Traditionally, it is easier for a new novelist to adopt a first person narrative while writing a novel. There are two reasons for this preference. Firstly, it is easier for a novelist to express her /his thoughts and feelings through the narrator. This is because there is a sense of identification for a novelist with the narrator. Therefore, without being aware of it, a novelist finds her /his own expressions being expressed by the narrator as a proxy. However, as a novelist becomes more adept in writing novels, she /he learns to become detached from all the characters of her /his novels. Therefore, she /he doesn’t require such a proxy. Instead, a novelist is more interested in observing the evolution of the characters from outside. Therefore, the first person narrative which was necessary for the proxy, is no longer a prerequisite. Thus , in most cases , the shift from a first person narrative to a third person narrative is a mark of evolution of a novelist. I was aware of this aspect of writing a novel when I began my first novel. After having finished two novels, I agree with this rationale.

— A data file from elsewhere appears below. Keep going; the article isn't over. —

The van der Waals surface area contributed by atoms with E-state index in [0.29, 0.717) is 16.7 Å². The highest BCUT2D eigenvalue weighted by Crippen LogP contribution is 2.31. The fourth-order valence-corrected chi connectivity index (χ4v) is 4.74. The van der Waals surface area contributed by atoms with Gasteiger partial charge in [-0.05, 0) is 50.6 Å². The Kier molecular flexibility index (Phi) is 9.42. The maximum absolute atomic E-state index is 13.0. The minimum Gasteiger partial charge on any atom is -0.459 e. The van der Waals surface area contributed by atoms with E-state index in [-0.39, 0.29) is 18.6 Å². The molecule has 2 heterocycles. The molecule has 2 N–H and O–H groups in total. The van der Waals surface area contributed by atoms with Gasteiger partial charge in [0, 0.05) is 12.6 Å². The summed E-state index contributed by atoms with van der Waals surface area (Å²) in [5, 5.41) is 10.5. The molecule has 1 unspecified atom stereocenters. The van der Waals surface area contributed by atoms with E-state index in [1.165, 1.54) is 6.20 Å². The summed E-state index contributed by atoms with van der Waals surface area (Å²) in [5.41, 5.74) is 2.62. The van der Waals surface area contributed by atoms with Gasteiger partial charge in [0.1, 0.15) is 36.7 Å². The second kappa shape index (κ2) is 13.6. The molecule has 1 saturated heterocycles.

The second reason why this approach works is that it is always easier for a new novelist to create a subjective world view of the story being told through a narrator. While telling a story through the subjective view of a narrator, a novelist is required to make sure that the story remains internally consistent. In other words, a novelist just has to  ensure that  whatever the drama or the conflict that the story contains, must appear to be consistent with the narrator’s understanding of the story. While this task offers a challenge to a novelist’s creativity, it ignores one essential feature of real life. In real life, every individual has her /his own understanding of life and these understandings are in conflict with one another. Therefore, in real life , there is a constant conflict. We, each one of us, live parallel lives. Sometimes, our views converge and sometimes, our views diverge. However, most of us live our lives by pretending that our own narrative of life is a real narrative while the narratives of others are faulty. Our belief in our own understanding of life is inevitable in some sense. This is because such a pretense enables us to retain our sanity and a sense of well being. Just imagine a situation where you know that you beliefs are wrong and you are still forced to believe them !! Though, we know, somewhere deep within, that there could be other ways of understanding of life, our conscious mind does not allow that deeper understanding to surface. This is  because such a realization would increase the workload of our conscious mind to keep reminding itself about what is its own belief and what are other’s belief . A good novel enables us to experience these different understandings of life without creating any additional burden.  Therefore, a great novelist is required to give us a perspective that enables us to understand why different understandings of life are equally valid. This is best  exemplified  in our epics like Ramayana and Mahabharata.